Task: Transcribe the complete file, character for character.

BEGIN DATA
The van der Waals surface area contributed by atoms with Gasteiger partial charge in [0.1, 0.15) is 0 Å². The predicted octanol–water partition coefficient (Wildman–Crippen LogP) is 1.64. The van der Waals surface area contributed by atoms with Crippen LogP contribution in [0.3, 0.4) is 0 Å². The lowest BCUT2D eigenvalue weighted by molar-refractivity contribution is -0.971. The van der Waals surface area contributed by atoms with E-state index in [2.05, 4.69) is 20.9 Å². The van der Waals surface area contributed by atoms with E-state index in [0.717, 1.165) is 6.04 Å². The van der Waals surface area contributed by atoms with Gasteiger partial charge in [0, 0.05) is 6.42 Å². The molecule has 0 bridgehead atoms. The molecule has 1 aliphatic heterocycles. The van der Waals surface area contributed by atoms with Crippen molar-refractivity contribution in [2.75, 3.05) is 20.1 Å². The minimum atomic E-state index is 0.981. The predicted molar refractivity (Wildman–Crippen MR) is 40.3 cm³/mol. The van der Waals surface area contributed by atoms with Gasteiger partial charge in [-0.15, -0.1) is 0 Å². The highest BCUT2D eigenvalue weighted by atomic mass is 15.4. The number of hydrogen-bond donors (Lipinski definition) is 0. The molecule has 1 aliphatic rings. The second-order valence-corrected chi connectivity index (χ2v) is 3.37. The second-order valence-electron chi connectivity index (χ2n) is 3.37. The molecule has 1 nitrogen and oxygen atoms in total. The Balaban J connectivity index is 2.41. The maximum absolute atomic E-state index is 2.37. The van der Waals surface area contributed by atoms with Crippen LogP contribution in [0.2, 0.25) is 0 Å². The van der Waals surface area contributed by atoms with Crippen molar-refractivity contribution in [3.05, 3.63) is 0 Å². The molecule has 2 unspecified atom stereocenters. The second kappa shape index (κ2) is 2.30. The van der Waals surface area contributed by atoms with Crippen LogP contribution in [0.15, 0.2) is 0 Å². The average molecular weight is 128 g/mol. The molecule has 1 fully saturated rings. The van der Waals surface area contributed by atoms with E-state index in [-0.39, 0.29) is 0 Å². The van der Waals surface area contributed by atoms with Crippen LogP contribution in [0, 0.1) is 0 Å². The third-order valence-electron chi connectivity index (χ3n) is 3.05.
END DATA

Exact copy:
The van der Waals surface area contributed by atoms with Gasteiger partial charge in [0.1, 0.15) is 0 Å². The predicted octanol–water partition coefficient (Wildman–Crippen LogP) is 1.64. The van der Waals surface area contributed by atoms with Crippen LogP contribution in [0.3, 0.4) is 0 Å². The lowest BCUT2D eigenvalue weighted by molar-refractivity contribution is -0.971. The van der Waals surface area contributed by atoms with E-state index in [2.05, 4.69) is 20.9 Å². The van der Waals surface area contributed by atoms with E-state index in [0.717, 1.165) is 6.04 Å². The van der Waals surface area contributed by atoms with Gasteiger partial charge in [0, 0.05) is 6.42 Å². The molecule has 0 bridgehead atoms. The molecule has 1 aliphatic heterocycles. The van der Waals surface area contributed by atoms with Crippen molar-refractivity contribution in [2.75, 3.05) is 20.1 Å². The minimum atomic E-state index is 0.981. The predicted molar refractivity (Wildman–Crippen MR) is 40.3 cm³/mol. The van der Waals surface area contributed by atoms with Gasteiger partial charge in [-0.15, -0.1) is 0 Å². The highest BCUT2D eigenvalue weighted by atomic mass is 15.4. The number of hydrogen-bond donors (Lipinski definition) is 0. The molecule has 1 aliphatic rings. The second-order valence-corrected chi connectivity index (χ2v) is 3.37. The second-order valence-electron chi connectivity index (χ2n) is 3.37. The molecule has 1 nitrogen and oxygen atoms in total. The Balaban J connectivity index is 2.41. The maximum absolute atomic E-state index is 2.37. The van der Waals surface area contributed by atoms with Crippen LogP contribution in [0.2, 0.25) is 0 Å². The van der Waals surface area contributed by atoms with Crippen molar-refractivity contribution in [3.05, 3.63) is 0 Å². The molecule has 2 unspecified atom stereocenters. The second kappa shape index (κ2) is 2.30. The van der Waals surface area contributed by atoms with Crippen LogP contribution in [0.15, 0.2) is 0 Å². The average molecular weight is 128 g/mol. The molecule has 1 fully saturated rings. The van der Waals surface area contributed by atoms with E-state index in [-0.39, 0.29) is 0 Å². The van der Waals surface area contributed by atoms with Crippen LogP contribution in [0, 0.1) is 0 Å². The third-order valence-electron chi connectivity index (χ3n) is 3.05.